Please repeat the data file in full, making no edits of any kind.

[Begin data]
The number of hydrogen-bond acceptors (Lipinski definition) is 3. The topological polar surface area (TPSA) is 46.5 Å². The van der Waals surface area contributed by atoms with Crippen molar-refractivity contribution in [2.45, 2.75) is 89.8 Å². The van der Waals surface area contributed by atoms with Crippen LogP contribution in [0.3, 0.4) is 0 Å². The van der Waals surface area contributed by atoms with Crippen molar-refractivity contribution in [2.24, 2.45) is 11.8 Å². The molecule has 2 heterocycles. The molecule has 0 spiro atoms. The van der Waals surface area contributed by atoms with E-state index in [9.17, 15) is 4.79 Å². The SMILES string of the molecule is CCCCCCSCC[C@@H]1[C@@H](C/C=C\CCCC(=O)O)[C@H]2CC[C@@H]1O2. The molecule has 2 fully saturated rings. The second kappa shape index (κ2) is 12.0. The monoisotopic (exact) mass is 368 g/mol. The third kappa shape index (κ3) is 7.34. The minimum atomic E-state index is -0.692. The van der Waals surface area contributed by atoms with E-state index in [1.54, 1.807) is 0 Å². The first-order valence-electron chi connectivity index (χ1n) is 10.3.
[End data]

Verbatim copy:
The number of hydrogen-bond acceptors (Lipinski definition) is 3. The topological polar surface area (TPSA) is 46.5 Å². The van der Waals surface area contributed by atoms with Crippen molar-refractivity contribution in [2.45, 2.75) is 89.8 Å². The van der Waals surface area contributed by atoms with Crippen LogP contribution in [0.3, 0.4) is 0 Å². The van der Waals surface area contributed by atoms with Crippen molar-refractivity contribution in [2.24, 2.45) is 11.8 Å². The molecule has 2 heterocycles. The molecule has 0 spiro atoms. The van der Waals surface area contributed by atoms with E-state index in [9.17, 15) is 4.79 Å². The SMILES string of the molecule is CCCCCCSCC[C@@H]1[C@@H](C/C=C\CCCC(=O)O)[C@H]2CC[C@@H]1O2. The molecule has 2 fully saturated rings. The second kappa shape index (κ2) is 12.0. The monoisotopic (exact) mass is 368 g/mol. The third kappa shape index (κ3) is 7.34. The minimum atomic E-state index is -0.692. The van der Waals surface area contributed by atoms with E-state index in [1.54, 1.807) is 0 Å². The first-order valence-electron chi connectivity index (χ1n) is 10.3.